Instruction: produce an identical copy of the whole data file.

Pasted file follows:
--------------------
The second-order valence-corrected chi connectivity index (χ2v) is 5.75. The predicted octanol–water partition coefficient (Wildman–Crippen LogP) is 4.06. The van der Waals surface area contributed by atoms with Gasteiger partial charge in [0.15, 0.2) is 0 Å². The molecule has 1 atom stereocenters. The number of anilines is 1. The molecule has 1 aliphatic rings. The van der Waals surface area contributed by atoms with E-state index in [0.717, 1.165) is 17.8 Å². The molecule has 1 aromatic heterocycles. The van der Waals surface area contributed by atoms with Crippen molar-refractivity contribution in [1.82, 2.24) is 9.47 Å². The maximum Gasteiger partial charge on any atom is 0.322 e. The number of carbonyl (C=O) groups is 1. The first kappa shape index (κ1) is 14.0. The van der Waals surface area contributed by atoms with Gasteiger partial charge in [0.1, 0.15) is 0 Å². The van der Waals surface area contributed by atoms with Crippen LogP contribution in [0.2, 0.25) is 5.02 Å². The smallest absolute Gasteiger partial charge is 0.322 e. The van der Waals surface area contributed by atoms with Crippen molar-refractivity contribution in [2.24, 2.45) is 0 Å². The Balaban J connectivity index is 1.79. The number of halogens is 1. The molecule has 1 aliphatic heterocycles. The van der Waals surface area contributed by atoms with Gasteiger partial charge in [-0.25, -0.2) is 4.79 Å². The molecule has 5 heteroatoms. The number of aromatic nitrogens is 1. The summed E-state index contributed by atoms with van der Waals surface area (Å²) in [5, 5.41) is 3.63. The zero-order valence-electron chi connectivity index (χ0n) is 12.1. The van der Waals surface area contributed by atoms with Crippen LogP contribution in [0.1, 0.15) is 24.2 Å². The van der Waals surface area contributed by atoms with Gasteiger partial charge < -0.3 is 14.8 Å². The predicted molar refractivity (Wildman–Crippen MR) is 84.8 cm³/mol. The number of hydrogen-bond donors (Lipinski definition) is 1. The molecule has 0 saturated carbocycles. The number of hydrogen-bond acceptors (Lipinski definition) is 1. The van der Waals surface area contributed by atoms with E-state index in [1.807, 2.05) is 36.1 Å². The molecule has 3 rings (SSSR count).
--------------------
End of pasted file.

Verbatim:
The second-order valence-corrected chi connectivity index (χ2v) is 5.75. The predicted octanol–water partition coefficient (Wildman–Crippen LogP) is 4.06. The van der Waals surface area contributed by atoms with Gasteiger partial charge in [0.15, 0.2) is 0 Å². The molecule has 1 atom stereocenters. The number of anilines is 1. The molecule has 1 aliphatic rings. The van der Waals surface area contributed by atoms with E-state index in [0.717, 1.165) is 17.8 Å². The molecule has 1 aromatic heterocycles. The van der Waals surface area contributed by atoms with Crippen molar-refractivity contribution in [1.82, 2.24) is 9.47 Å². The maximum Gasteiger partial charge on any atom is 0.322 e. The number of carbonyl (C=O) groups is 1. The first kappa shape index (κ1) is 14.0. The van der Waals surface area contributed by atoms with Gasteiger partial charge in [0.1, 0.15) is 0 Å². The van der Waals surface area contributed by atoms with Crippen LogP contribution in [0.2, 0.25) is 5.02 Å². The smallest absolute Gasteiger partial charge is 0.322 e. The van der Waals surface area contributed by atoms with Crippen molar-refractivity contribution in [2.24, 2.45) is 0 Å². The Balaban J connectivity index is 1.79. The number of halogens is 1. The molecule has 1 aliphatic heterocycles. The van der Waals surface area contributed by atoms with Gasteiger partial charge in [-0.25, -0.2) is 4.79 Å². The molecule has 5 heteroatoms. The number of aromatic nitrogens is 1. The summed E-state index contributed by atoms with van der Waals surface area (Å²) in [5, 5.41) is 3.63. The zero-order valence-electron chi connectivity index (χ0n) is 12.1. The van der Waals surface area contributed by atoms with Crippen LogP contribution in [0.1, 0.15) is 24.2 Å². The van der Waals surface area contributed by atoms with Gasteiger partial charge < -0.3 is 14.8 Å². The predicted molar refractivity (Wildman–Crippen MR) is 84.8 cm³/mol. The number of hydrogen-bond donors (Lipinski definition) is 1. The molecule has 0 saturated carbocycles. The number of hydrogen-bond acceptors (Lipinski definition) is 1. The van der Waals surface area contributed by atoms with E-state index in [1.807, 2.05) is 36.1 Å². The molecule has 3 rings (SSSR count).